• waffles||

    NO! I have to choose the interpretation that suits my biases! I refudiate your reasonable response!

  • ||

    Ah! I see, and this was in Al-andalus, yes? The glorious Islamic state wrested from the hand of the infidel.

    Because, as all should know, the status of dhimmi is to be envied over the other status reserved for those who refuse submission to Allah. I speak, of course, of Death.

    What great fool takes the word of the vanquished foe who has been removed from the lands he conquered over that of those who worked for and eventually got rid of his vile caliphate?

    The 'East' and 'West', Timon, did not 'merge' voluntarily.

  • Holy Cow||

    Well, at least NYC, unlike Arizona, is allowed to respect personal property rights, according to the worlds leading libertarians....

  • Zeb||

    I am not sure what you are getting at here. The state of Arizona is not anyone's personal property. And Arizona's immigration law sure does not respect the personal property rights of people who want to hire or house undocumented immigrants.

  • The Gobbler||

    "Steve Chapman refudiated Palin's position on the mosque in a column last month"

    I think fuck yous are in order here.

    I seem to recall that "refudiate" appeared in a twitter message. Refudiate is just a typoed repudiate. One letter off.

    It was not spoken like corpsman was.

  • Mo||

    There are 6 keys in between the F and the P. One is typed with the right hand, the other with the left hand. It's pretty obvious that if was an intentional mess up.

    If she had written "reludiate" I may cut her some slack. Especially because she tried to defend refudiate by saying that Shakespeare made up words too.

  • Mo Foe||

    There are only five keys! You can't count to five, you must be an idiot!

  • Mo||

    But 5 is right next to 6, it's only one off.

  • Tim||

    Don't interrupt a good pile on.

  • Zeb||

    Get over it. Palin is a joke. Obama should be too. But guess what? Reagan mispronounced corpsman too on at least one occasion. It is easy to do when you are reading something.

  • ||

    Wake me up when Bloomberg stands up for my right to eat deep-fried goose liver on a stick.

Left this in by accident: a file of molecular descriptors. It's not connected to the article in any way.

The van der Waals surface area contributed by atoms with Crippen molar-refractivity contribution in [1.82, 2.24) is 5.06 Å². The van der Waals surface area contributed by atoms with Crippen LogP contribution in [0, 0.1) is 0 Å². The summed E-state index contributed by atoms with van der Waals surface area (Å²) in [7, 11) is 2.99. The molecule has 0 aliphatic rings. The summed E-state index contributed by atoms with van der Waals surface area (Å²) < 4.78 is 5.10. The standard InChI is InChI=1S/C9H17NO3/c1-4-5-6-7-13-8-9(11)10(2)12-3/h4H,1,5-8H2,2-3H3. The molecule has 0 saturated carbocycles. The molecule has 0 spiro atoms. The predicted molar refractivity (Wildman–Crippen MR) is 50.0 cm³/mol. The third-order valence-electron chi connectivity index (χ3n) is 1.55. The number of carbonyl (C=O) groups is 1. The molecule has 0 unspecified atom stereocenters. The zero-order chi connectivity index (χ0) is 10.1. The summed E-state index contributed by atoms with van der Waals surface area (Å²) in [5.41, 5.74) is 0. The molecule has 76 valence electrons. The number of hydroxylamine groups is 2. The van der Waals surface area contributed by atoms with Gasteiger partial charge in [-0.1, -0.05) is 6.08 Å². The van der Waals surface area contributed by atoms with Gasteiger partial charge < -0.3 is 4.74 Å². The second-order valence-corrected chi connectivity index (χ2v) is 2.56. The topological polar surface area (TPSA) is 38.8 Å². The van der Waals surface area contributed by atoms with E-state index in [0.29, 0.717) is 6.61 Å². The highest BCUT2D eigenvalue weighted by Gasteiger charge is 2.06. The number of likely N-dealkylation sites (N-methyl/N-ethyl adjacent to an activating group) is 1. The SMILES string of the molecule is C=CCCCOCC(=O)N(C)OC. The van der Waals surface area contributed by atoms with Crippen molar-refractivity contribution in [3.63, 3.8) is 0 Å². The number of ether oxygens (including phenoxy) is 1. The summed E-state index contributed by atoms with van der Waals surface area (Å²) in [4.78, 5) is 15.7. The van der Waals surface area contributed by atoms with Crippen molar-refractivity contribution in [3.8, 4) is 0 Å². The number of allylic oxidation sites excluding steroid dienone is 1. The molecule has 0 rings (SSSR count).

• NoVAHockey||

    http://www.restaurantaupieddecochon.ca/

    Might have to leave the country for that

  • tim_lebsack||

    True. I noticed that Bloomberg's speech was careful to use the term 'house of worship'. He doesn't want restaurants to have the same rights. Perhaps the city should have inspectors check houses of worship for potential terrorists ?

  • ||

    First Radley, now Jacob. Both of them and Mr. Sultan, not to mention Bloomberg, just don't get it. I expect it from Sultan and Bloomberg. This has nothing to do with irrationality and bigotry of Americans.
    Get this Jacob: Islam's creed is that every non-muslim is an infidel who must convert or the punishment is death and too many of them mean it.
    It is a movement that merits a violation of Godwin's Law. They most closely resemble Nazis: They are Fascist and they openly state their hatred of everything Jewish to the point of extermination. They are not tolerant. If it's only some "extremists" who give Islam a bad name, I have yet to see evidence of any activity by the billions of "moderate" Muslims to sideline the "few extremists".

  • The Gobbler||

    "They are not tolerant."

    I disagree. The woman on the cover of Time who had her nose and ears cut off could have gotten a lot worse.

  • ||

    Islam's creed is that every non-muslim is an infidel who must convert or the punishment is death and too many of them mean it.


    Which is why Moorish Spain was eradicated of 100% of its Christians and Jews and populated 100% by Muslims until the Inquisition.

  • ||

    Islamic creed towards infidels is death, conversion, or if you´re jew/christian pay tribute to muslims.